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Playing With C++ .NET Formatting 1



The following are all the topics available in this module that consist of nine parts. All codes supposed to be based on the new C++ .NET syntaxes.


  1. Introduction

  2. Format Specifiers

  3. Numeric Format Strings

  4. Parsing and Format Specifiers

  5. ToString and Format Specifiers

  6. Formatting Base Types

  7. Format Providers

  8. Composite Formatting

  9. Format Item Syntax

  10. Format Item Components

  11. Index Component

  12. Alignment Component

  13. Format String Component

  14. Escaping Braces

  15. Processing Order


  1. Standard Numeric Format Strings

  2. Standard Numeric Format Strings Output Examples

  3. Custom Numeric Format Strings

  4. Date and Time Format Strings

  5. Standard DateTime Format Strings

  6. Custom DateTime Format Strings

  7. Enumeration Format Strings

  8. Customizing Format Strings

  9. Adding Custom Format Strings for Custom Types

  10. Adding Custom Format Strings to Existing Types

  11. DateTimeFormatInfo Class Example





The .NET Framework provides a customizable, general-purpose formatting mechanism to convert a value into a string suitable for display. For example, a numeric value can be formatted in hexadecimal, scientific notation, or a series of digits separated into groups with a user-specified punctuation mark. Dates and times can be formatted as appropriate for a particular country, region, or culture. An enumerated constant can be formatted as its numeric value or its name.

You control formatting by specifying a format string and format provider, or by using the defaults. A format string contains one or more format specifier characters that indicate how a value is to be converted. A format provider supplies additional control, replacement, and cultural information required to convert a specific type. You can override the way the .NET Framework interprets a format string by implementing the IFormattable interface, provide your own format provider by implementing the IFormatProvider interface, and perform your own formatting by implementing the ICustomFormatter interface. The .NET Framework provides a feature called composite formatting that uses one or more format strings to embed one or more formatted values in a result string. The result string can be used for further processing, displayed to the system console, or written to a stream.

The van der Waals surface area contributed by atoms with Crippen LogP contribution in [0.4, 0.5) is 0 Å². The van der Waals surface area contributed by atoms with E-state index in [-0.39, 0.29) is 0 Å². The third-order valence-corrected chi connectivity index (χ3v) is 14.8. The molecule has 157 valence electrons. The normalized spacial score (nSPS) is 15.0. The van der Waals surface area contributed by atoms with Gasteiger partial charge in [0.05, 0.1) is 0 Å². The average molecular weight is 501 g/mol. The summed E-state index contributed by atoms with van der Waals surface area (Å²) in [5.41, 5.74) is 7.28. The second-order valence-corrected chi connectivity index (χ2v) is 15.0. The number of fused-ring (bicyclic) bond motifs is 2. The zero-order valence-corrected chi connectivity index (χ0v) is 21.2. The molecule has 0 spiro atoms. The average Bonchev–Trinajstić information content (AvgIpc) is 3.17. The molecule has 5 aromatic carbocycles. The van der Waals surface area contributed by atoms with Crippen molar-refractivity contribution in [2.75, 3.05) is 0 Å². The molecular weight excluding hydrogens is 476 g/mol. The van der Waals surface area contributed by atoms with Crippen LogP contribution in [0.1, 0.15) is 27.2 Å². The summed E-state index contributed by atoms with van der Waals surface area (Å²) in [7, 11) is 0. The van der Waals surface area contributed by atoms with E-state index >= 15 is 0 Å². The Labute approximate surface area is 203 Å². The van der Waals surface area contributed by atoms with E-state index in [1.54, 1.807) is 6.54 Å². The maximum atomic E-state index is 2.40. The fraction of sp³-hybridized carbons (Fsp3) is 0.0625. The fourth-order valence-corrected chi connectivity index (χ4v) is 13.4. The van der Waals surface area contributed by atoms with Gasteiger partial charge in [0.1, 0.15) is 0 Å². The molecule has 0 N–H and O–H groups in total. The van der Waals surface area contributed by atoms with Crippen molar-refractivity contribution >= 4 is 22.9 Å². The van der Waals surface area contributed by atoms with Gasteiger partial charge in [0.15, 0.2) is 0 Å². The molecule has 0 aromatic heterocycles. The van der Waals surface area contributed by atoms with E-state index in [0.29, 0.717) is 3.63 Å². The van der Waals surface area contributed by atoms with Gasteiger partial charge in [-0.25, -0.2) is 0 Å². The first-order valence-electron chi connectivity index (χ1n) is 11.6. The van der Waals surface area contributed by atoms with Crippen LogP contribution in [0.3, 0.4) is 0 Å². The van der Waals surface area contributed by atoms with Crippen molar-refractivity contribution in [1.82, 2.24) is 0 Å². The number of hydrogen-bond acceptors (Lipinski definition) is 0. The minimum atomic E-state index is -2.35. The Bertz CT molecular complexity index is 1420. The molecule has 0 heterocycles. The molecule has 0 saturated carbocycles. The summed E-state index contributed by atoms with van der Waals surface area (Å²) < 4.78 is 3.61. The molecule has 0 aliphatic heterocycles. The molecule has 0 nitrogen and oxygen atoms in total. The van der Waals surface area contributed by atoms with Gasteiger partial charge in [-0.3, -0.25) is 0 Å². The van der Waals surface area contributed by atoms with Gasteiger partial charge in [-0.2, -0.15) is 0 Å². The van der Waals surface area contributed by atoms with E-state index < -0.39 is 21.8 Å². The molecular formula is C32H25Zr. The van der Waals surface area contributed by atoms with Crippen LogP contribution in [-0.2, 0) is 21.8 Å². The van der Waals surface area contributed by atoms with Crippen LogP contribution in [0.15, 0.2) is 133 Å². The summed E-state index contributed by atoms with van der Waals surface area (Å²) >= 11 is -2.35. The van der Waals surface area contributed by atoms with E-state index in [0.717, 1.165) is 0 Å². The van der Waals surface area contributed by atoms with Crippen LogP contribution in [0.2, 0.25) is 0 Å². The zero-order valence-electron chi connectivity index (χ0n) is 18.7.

Format Specifiers


The .NET Framework defines standard and custom format specifiers for formatting numbers, dates and times, and enumerations. Format specifiers are used by various methods that format output strings, such as Console::WriteLine and the ToString method of any type, and some methods that parse input strings, such as DateTime::ParseExact.


Numeric Format Strings


Numeric format strings are used to control the formatting produced when a numeric data type is represented as a string. The overloads of ToString that exist in all numeric types can be used with one of the numeric data types to control the precise behavior when converting a numeric type to a string. Additionally, numeric format strings can be used in conjunction with methods in several classes like Console and StreamWriter to format text. Numeric format strings fall into one of two categories: standard format strings and custom format strings. Note that regardless of the format string, if a floating-point type (Single or Double) is positive or negative infinity, or NaN (Not a Number), the formatted string is the value of the respective PositiveInfinitySymbol, NegativeInfinitySymbol, or NaNSymbol specified by the currently applicable NumberFormatInfo object.


Parsing and Format Specifiers


Formatting converts the value of a type into a string representation; parsing, the inverse of formatting, creates a data type from a string representation. A format provider governs how parsing is performed, and some methods, such as DateTime.ParseExact, take a format specifier parameter that indicates the expected format of the string representation.





ToString and Format Specifiers


The .NET Framework supports overloading the default ToString method for a type, which performs rudimentary formatting, with a specialized version of ToString that uses a format specifier parameter to indicate how the value is to be formatted. Study the following example.

// Format.cpp : main project file.

// Example of Convert::ToString(non-numeric types, IFormatProvider)

#include "stdafx.h"


using namespace System;

using namespace System::Globalization;


#define null (Object^)0


// An instance of this class can be passed to methods that require

// an IFormatProvider.

ref class DummyProvider: public IFormatProvider



   // Normally, GetFormat() returns an object of the requested type